What Saint Paul Really Said: Was Paul of Tarsus the Real Founder of Christianity?
A review of N.T. Wright's, "What Saint Paul Really Said: Was Paul of Tarsus the Real Founder of Christianity? ," by Dr. Craig Blomberg.
N. T. Wright, What Saint Paul Really Said: Was Paul of Tarsus the Real Founder of Christianity? Oxford: Lion; Grand Rapids: Eerdmans; Cincinnati: Forward Movement, 1997. 192 pp. $14.00 pap.
The title of this book combines two very different objectives of this volume that correspond to two stages in its composition. The heart and apparently original purpose of the book was to summarize succinctly Wright’s perspectives on the life and thought of Paul, as a prelude to the much more massive vol. 3 (on Paul) in Wright’s unfolding, magisterial series, Christian Origins and the Question of God. At a relatively late date in the project, A. N. Wilson’s book on Paul as the true founder of Christianity (Paul: The Mind of the Apostle) appeared, and it made sense to try to respond to this relatively unscholarly but widely advertised work. So Wright has added a detailed, closing chapter on “Paul, Jesus, and Christian Origins,” and also scattered occasional replies to Wilson throughout the body of the book. While market needs may have dictated the latter objective, and while Wright demolishes Wilson’s Paul as easily as he did Wilson’s earlier Jesus (N. T. Wright, Who Was Jesus?), the real strength of the work lies in its initial and primary focus as a summary of Wright’s own perspectives on Paul.
For Wright, Saul of Tarsus was a Shammaite Pharisee. His persecuting of Christians can be viewed theologically as akin to the ultraconservative motives of a modern day Yigal Amir killing Yitzhak Rabin, the prime minister of Israel–expressing zeal to hasten the Day in which God will redeem his people. The Damascus road experience, however, convinced Paul that God did for Jesus of Nazareth what he was to have done for Israel at the end of time. Jesus was therefore Messiah; the resurrection and the last days had begun. Because the Old Testament itself had promised blessing for the Gentiles at this point in human history, Paul’s commissioning to be the apostle to the Gentiles followed naturally.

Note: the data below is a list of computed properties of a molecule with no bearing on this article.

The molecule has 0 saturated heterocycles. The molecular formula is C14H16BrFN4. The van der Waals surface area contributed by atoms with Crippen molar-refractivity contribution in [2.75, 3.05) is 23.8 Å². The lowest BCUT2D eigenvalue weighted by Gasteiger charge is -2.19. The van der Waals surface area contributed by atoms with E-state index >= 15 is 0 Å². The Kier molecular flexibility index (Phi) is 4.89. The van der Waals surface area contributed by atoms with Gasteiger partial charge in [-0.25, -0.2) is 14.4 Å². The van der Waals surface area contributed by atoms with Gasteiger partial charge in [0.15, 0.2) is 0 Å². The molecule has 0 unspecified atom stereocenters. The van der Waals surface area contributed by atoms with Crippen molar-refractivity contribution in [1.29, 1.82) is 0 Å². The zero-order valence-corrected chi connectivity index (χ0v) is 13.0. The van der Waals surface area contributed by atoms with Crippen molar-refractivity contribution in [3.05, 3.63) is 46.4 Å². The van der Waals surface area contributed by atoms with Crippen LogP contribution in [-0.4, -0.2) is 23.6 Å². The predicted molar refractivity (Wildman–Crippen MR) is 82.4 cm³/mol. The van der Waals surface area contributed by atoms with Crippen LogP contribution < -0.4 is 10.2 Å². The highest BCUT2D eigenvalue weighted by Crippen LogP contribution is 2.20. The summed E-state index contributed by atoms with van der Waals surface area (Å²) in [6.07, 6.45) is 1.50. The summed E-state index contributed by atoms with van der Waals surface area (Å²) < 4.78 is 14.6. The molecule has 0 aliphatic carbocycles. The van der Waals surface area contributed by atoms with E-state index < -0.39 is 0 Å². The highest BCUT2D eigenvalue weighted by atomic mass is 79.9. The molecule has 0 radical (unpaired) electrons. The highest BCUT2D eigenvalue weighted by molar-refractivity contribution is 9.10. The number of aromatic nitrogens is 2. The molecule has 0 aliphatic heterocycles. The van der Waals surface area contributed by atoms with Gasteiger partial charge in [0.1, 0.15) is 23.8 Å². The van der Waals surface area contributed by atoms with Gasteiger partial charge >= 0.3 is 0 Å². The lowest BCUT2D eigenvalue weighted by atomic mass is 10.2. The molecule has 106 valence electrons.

Paul’s Gospel is thus the proclamation of Jesus as king, over against all rivals–the gods, emperors and even demons of the Greco-Roman world–in the context of a monotheistic Judaism that left room for Jesus to be ever so closely linked with Yahweh God, with parallel roles predicated of each. Contra so much modern scholarship, Paul’s Christological and even Trinitarian formulae come early and appear in the most Jewish and monotheistic of contexts (1 Cor. 8:1-6; Phil. 2:6-11; Col. 1:15-20). Paul is building on the precedent of Jewish use of Wisdom, Torah, Spirit, Word (logos) and Shekinah, but his formulations go even beyond the previous claims made for those agents of God. The crucifixion and the resurrection are the vehicles that create the triumph or victory of Jesus enabling him to be heralded as this remarkable king.
Paul’s theology then reads as the announcement of the arrival of the realities that Greco-Roman religions parodied and that Judaism awaited as the fulfillment of prophecy. These realities included God acting as creator, the fulfillment of the function of cultic worship (sacrifice), the appearance of the true dispenser of power and the Lord of the empire, the model of true humanity and the definition of the ultimate goal of history.